One benefit commonly overlooked by companies is offering your employees financial advising services, which could help them tremendously in planning for their long-term goals with your firm. This includes anything from budgeting and savings plans to recommendations for credit repair services and investments. Try to take a look at if your energy company could bring on an extra person or two specifically for this role, as it will pay off tremendously regarding retention and employee happiness.
While often included in a lot of health benefits packages, offering your employees life insurance could be an excellent addition to your current perks. Although seldom used, life insurance is a small sign that shows you care about the life of their family beyond just office hours. Additionally, at such a low cost, this is a pretty simple aspect to add to your packages. Try contacting some brokers or insurance agents to see if you can find a policy that’s right for your firm.
Dedicated Time To Enjoy Their Hobbies
Although something seen more often in startups in Silicon Valley, having dedicated office time for employees to enjoy their passions is something that has shown great results. Whether it be learning the piano or taking on building a video game, having your team spend some time on the things they truly enjoy can translate to increased productivity. Why? Because giving them the ability to better themselves, they’ll in turn bring that to their work as well.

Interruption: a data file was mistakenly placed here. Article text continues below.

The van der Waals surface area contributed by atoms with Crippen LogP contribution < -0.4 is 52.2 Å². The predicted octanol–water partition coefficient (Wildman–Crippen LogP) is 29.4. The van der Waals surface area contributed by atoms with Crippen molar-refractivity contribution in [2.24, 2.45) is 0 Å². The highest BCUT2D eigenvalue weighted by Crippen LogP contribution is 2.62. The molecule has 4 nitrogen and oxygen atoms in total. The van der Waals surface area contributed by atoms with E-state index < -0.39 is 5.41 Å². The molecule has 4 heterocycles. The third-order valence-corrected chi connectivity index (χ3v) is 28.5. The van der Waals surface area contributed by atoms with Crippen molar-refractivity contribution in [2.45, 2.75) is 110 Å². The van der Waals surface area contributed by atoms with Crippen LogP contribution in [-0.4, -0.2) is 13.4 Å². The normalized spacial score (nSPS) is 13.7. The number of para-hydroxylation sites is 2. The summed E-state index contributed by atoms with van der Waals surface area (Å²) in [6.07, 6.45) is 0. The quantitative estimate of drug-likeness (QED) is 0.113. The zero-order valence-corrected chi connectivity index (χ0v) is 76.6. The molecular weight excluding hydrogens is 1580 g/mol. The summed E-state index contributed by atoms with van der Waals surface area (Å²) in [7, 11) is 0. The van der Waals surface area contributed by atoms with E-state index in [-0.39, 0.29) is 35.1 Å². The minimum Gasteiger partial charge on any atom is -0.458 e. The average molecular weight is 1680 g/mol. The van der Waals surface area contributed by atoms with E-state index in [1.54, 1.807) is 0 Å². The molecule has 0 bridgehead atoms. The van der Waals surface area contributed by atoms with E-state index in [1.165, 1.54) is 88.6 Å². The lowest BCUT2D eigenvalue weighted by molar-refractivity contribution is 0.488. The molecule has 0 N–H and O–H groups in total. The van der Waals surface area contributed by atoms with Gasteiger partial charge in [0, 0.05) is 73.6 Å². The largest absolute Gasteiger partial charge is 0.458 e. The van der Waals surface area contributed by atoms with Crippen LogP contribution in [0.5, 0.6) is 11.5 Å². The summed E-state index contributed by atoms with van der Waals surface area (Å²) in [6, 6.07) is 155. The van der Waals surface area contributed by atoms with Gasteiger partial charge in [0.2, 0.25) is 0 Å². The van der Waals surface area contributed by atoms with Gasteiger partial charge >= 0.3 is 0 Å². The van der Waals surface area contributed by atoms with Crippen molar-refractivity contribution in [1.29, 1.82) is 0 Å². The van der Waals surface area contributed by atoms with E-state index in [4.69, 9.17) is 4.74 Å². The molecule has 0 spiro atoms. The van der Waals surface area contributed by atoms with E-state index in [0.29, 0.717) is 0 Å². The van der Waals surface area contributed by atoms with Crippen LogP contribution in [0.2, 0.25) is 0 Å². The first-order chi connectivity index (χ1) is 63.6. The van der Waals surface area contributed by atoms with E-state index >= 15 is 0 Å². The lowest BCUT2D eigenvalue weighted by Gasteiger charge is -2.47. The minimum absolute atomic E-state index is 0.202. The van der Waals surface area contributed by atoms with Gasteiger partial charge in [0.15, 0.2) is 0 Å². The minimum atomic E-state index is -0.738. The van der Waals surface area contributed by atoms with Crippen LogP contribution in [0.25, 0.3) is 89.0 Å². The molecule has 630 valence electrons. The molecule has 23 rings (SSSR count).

The Ability To Work Remotely
It’s no secret that a lot of employers despise the idea of letting their employees work remotely. However, it’s actually proven to hold some amazing benefits. According to Global Workplace Analytics, 95% of employers that allow their employees to telework reported an increased rate of retention, saving on both turnover and sick days. Depending on the needs of each individual role, this can be a strategy to implement either whenever your team wants or on assigned days. Either way, this is one perk almost everyone will love.
Even though it’s mandated for companies with over 50 employees, offering health insurance regardless is arguably a benefit well received across the board. In fact, as noted in research compiled by KFF, 28.6% of employers with less than 50 people still offered health care. Why is that the case? Because it shows you care about their well-being, and know that a healthy employee is one that doesn’t have to worry about astronomical medical bills.
Unlimited Time Off
This is a perk that almost no employer offers but should be regarded as something to consider. According to The Washington Post, only 1-2% of companies offer unlimited vacation, which it’s easy to see why. A true “unlimited vacation” program could be a firm’s worse nightmare, with employees skipping out every other week to enjoy themselves. However, with the right model in place that rewards hard work with days off, your employees will absolutely adore this policy.
A Full Pantry
Finally, having a pantry full of food can be one perk that’s not only relatively inexpensive but also adds to the value of the workplace. As noted by USA Today, when surveying employees who had snacks versus those who didn’t, 67% of those who did reported they were “very happy” with their work life. You’d be surprised at how much of a difference this could make, especially when considering the price point. Consider adding a kitchen to your office if you haven’t already, and always keep the snacks and drinks everyone wants fully stocked. Doing so will increase morale tremendously.
Compiling a great package for your energy company is going to take some time in looking at what you can afford versus what’s the most you can offer. While it might mean cutting back in other areas, having a workforce that feels like you genuinely want to take care of them can take you far. And with so many different benefits to include in your energy company’s package, which one is your favorite? Comment with your answers below!